Blackwater and Water Recycling
When the topic of wastewater recycling comes up, most experts say that you should only recycle greywater and dispose of all blackwater. Blackwater, or sewage as it�s sometimes called, is the wastewater that comes from toilets, garbage grinders, and dishwashers. This sewage is different from greywater because it contains bacteria, pathogens, and food particles, which can rot. It is also more difficult to treat than greywater. But there are also some arguments for the recycling of blackwater and how it can help your home.
Wastewater from our homes comes from many different sources. The wastewater that comes from showers, washing machines, and sinks is considered greywater because, while it has particles and contaminants, they�re not deemed dangerous. The rest of the wastewater, from toilets, dishwashers, and garbage grinders, can contain food particles, feces, and other human body fluids and is considered hazardous. This is what makes up blackwater.
Blackwater is generally not recycled, mostly because it contains so much sewage that it is hard to clean adequately for use. Yet, science has come up with systems that will recycle blackwater, most systems filtering the water enough to be used outdoors in watering lawns and plants from underground. There are even systems that will make blackwater clean enough to be potable (drinkable), but those systems are very expensive, hard to maintain, and the people who drink that water have to get over the stigma of drinking toilet water.
Blackwater Recycling Systems
The filtering system for removing usable water from blackwater is generally outside the home. Water is piped to it, and then it goes through a process before being used to water the lawn or non-food gardens via underground pipe systems. Water recycled from blackwater should never be used as drinking water or on food crops because they could still contain harmful bacteria. There are five basic steps to blackwater filtration:
Primary treatment tank � The primary treatment tank is where blackwater goes when it runs away from the home via gravity and pipes. Here, the sewage sits for 24 hours while an established colony of bacteria works to break down the bigger particles. After the 24 hour period, the settled blackwater is pumped to the secondary treatment tank.
Secondary treatment tank � When the settled blackwater is pumped away from the primary treatment tank, it goes into the secondary treatment tank. This tank is separated into three stages to help with the continuing process.
Blackwater aeration stage � The first chamber in the secondary treatment tank begins the aeration stage. This means water and air are injected into the tank at timed intervals so that the tank contents are churned. Bacteria in the tank then settle so they can feed on the sludge in the tank. When that�s finished, the water is moved to the sludge settling chamber.
Sludge settling chamber � The water that is piped from the aeration chamber ends up in the sludge settling chamber. A bacteria biomass mechanism forces sludge downwards and the partially treated water upwards to be collected and sent on to the irrigation chamber stage.
Irrigation chamber � When the water is piped out of the sludge settling chamber, it is eventually pushed into the irrigation chamber. Here, it is clarified and chlorinated, which is the last step of the process. The water can then be piped into ground irrigation systems for use in gardens.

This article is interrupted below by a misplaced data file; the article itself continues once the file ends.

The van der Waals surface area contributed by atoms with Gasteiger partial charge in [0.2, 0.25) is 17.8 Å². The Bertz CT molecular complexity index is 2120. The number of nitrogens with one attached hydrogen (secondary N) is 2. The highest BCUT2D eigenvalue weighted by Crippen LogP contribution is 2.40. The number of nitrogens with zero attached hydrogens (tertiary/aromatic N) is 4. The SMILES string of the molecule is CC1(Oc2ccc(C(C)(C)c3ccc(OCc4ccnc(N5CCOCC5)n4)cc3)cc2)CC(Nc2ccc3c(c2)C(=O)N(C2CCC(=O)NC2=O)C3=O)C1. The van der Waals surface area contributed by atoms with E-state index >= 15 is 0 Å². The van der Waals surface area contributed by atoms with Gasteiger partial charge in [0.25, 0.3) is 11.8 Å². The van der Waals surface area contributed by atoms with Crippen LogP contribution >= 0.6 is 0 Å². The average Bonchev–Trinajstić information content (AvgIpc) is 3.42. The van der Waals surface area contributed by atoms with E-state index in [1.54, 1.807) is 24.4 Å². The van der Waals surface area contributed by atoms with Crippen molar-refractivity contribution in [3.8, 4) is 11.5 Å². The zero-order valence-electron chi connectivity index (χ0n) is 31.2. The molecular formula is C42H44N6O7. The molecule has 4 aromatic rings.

Benefits of Blackwater Recycling
The benefits of blackwater recycling are larger than a person might think. It isn�t all about keeping your lawn watered, though that is an excellent use for the recycled water. The filtered blackwater is also good for the environment and other benefits which include:
Reduces stress on septic systems � A blackwater recycling system can take some of the stress off older septic systems which may be close to failing.
Conserves energy � Removing the harmful bacteria from blackwater costs a lot of money and uses energy from processing plants. By doing it at home on an as needed basis, you will be helping to conserve energy.
Water conservation � Using recycled blackwater to water lawns and non-food crops/gardens conserves energy. There is a lot of fresh water wasted on watering lawns and those kinds of plants.
Habitat protection � By recycling blackwater, there is less chance of wastewater seeping into natural habitats.
Plant growth � The plants that are grown with recycled blackwater rarely need any fertilizer. There are enough nutrients left in the water after being treated that plants can easily feed off of them.
Problems with Blackwater Recycling
There are certainly several advantages to working with blackwater recycling. Unfortunately there are also disadvantages that might make people reconsider when deciding to put in a blackwater recycling system. Some of these drawbacks include:
Cost � Blackwater recycling systems can be expensive - not only to install, but to maintain, and to fix if something happens to it.
Smell � While many people say there isn�t a discernable smell, there are others who claim that they can smell the system (which is mostly sewage) all the time. This can be from dying bacteria as well.
Maintenance � The system usually requires maintenance every three months or so by the company that installed it. There is usually a charge each time they come out to check on the system.
As filtering wastewater from home gets more and more popular, many people are looking to not only recycle greywater, but blackwater as well. Extracting usable water from sewage means that there is hope for the future for water filtering and recycling. If the disadvantages of a blackwater recycling system can be overcome, then the advantages of such a system can move to the next level of refiltering water.